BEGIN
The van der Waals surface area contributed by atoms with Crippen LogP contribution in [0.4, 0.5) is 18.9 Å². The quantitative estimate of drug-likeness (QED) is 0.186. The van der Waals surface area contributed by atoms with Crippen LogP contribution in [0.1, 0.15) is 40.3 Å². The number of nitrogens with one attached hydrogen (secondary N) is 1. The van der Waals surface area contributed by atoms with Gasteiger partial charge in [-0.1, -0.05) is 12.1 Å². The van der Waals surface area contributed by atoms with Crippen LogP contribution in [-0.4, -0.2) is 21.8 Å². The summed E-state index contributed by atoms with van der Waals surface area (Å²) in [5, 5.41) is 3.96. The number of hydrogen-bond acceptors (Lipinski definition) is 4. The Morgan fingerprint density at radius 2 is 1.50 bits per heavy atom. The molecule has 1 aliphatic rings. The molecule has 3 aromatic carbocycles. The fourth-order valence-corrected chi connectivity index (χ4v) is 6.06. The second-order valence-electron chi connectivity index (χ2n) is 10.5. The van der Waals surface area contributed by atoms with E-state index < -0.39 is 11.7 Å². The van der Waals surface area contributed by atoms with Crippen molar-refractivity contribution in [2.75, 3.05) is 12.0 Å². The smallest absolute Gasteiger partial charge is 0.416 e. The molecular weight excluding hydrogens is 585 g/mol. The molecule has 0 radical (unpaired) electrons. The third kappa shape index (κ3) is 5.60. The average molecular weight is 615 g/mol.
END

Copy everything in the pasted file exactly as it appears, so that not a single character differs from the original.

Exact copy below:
The van der Waals surface area contributed by atoms with Crippen LogP contribution in [0.4, 0.5) is 18.9 Å². The quantitative estimate of drug-likeness (QED) is 0.186. The van der Waals surface area contributed by atoms with Crippen LogP contribution in [0.1, 0.15) is 40.3 Å². The number of nitrogens with one attached hydrogen (secondary N) is 1. The van der Waals surface area contributed by atoms with Gasteiger partial charge in [-0.1, -0.05) is 12.1 Å². The van der Waals surface area contributed by atoms with Crippen LogP contribution in [-0.4, -0.2) is 21.8 Å². The summed E-state index contributed by atoms with van der Waals surface area (Å²) in [5, 5.41) is 3.96. The number of hydrogen-bond acceptors (Lipinski definition) is 4. The Morgan fingerprint density at radius 2 is 1.50 bits per heavy atom. The molecule has 1 aliphatic rings. The molecule has 3 aromatic carbocycles. The fourth-order valence-corrected chi connectivity index (χ4v) is 6.06. The second-order valence-electron chi connectivity index (χ2n) is 10.5. The van der Waals surface area contributed by atoms with E-state index < -0.39 is 11.7 Å². The van der Waals surface area contributed by atoms with Crippen molar-refractivity contribution in [2.75, 3.05) is 12.0 Å². The smallest absolute Gasteiger partial charge is 0.416 e. The molecular weight excluding hydrogens is 585 g/mol. The molecule has 0 radical (unpaired) electrons. The third kappa shape index (κ3) is 5.60. The average molecular weight is 615 g/mol.